PART FOUR | Turning from an Ego-Based False Self to an Authentic Human Being
In Steps 8 and 9, we are going to shift our focus from self to others. We are going to focus on improving our relationships with others. First we will see how our false-self has harmed our relationships, and then we will go about the business of repairing them. Steps 8, 9, and 10 form the basis for our emotional well-being.
Here’s what makes this Step so challenging: we are being asked to break a basic rule of our false-self, which once demanded that we had to be perfect, that we had to be superhuman to be OK. Being human wasn’t enough; we had to become someone we were not. We had to be more than human. We rejected ourselves to become a fabricated-self. We became phonies, living behind a fabricated facade.
Dr. Nathaniel Branden (1994), one of the foremost authorities on self-esteem, identified six characteristics that people with high self-esteem possess. Taking responsibility was number one.
Immediately we see some of the benefits of Step 8. We are learning about forgiveness, what it takes to develop self-esteem, and how to stand on our own two feet. We are recovering our integrity. We are moving toward forgiving ourselves and others. We are moving to a place beyond right and wrong where we take responsibility for ourselves and our actions.
By examining our list, we can see a pattern in our destructive behavior. In Twelve Steps and Twelve Traditions, Bill Wilson described the process in the following way: While the purpose of making restitution to others is paramount, it is equally necessary that we extricate from an examination of our personal relations every bit of information about ourselves and our fundamental difficulties that we can. Since defective relations with other human beings have nearly always been the immediate cause of our woes, including our alcoholism, no field of investigation could yield more satisfying and valuable rewards than this one.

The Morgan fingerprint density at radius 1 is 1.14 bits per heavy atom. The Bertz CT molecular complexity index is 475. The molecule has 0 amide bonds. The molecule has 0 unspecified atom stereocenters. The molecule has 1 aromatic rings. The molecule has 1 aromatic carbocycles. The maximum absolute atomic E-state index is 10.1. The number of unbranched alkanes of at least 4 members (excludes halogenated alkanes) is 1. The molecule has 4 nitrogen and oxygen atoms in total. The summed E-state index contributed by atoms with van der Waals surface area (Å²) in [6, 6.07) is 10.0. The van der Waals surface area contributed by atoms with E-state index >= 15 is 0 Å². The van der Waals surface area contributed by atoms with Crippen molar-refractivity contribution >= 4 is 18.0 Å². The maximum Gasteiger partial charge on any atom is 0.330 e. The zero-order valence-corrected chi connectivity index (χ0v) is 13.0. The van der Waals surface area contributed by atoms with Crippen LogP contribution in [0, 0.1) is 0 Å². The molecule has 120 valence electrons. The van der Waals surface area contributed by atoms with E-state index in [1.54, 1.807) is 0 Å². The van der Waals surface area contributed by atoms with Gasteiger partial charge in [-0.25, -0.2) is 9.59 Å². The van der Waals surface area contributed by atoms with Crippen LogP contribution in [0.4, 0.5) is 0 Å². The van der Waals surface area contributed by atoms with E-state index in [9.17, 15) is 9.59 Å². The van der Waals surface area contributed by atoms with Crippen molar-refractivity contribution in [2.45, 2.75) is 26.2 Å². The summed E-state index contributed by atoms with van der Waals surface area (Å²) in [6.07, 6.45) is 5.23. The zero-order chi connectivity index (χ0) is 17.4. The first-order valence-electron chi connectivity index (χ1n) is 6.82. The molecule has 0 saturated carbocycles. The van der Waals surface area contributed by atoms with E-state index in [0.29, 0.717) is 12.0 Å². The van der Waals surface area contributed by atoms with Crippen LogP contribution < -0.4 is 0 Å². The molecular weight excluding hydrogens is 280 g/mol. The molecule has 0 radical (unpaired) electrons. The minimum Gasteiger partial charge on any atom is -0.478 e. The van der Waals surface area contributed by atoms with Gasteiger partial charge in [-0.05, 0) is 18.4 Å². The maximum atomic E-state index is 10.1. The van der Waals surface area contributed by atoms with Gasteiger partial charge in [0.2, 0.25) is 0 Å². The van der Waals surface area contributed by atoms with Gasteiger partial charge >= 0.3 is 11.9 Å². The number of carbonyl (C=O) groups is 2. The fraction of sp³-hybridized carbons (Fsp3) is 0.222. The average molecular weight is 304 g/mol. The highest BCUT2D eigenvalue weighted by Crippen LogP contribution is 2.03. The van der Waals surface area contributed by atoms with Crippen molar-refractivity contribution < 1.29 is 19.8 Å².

In Step 8, we became willing to make amends to those people we have harmed. Step 9 is about being sincere when we make amends. We are trying to restore social justice. What does this mean? It means that we restore the human rights of a person whom we have violated. If we are genuinely sincere, there is a chance that our amends will promote healing and make someone whole again.
When we make amends, we must acknowledge how deeply we have wounded others. They, our victims, were in no way responsible for what we had done to them. We cannot justify our rotten behavior. We did what we did because of who we were, not because of who they were.
Keeping a hold on the right reason for making amends can help us respond appropriately whether we are forgiven or not. If we make amends for the right reason, then a victim’s lack of forgiveness will not knock us off balance. We will give them room to respond in whatever way they need to. We will let them vent or tell us how they were hurt. We won’t interrupt them or insist they are wrong. We will honor and respect their feelings. We won’t impose any expectations or impose any judgment on their response; we will accept their reaction for what it is.
Each time we make amends, we resolve another piece of unfinished business. This has a very positive effect on our psyche. This energy now becomes available for living, for helping us deal more effectively with what’s happening in the present moment.
PART ONE PART TWO PART THREE PART FIVE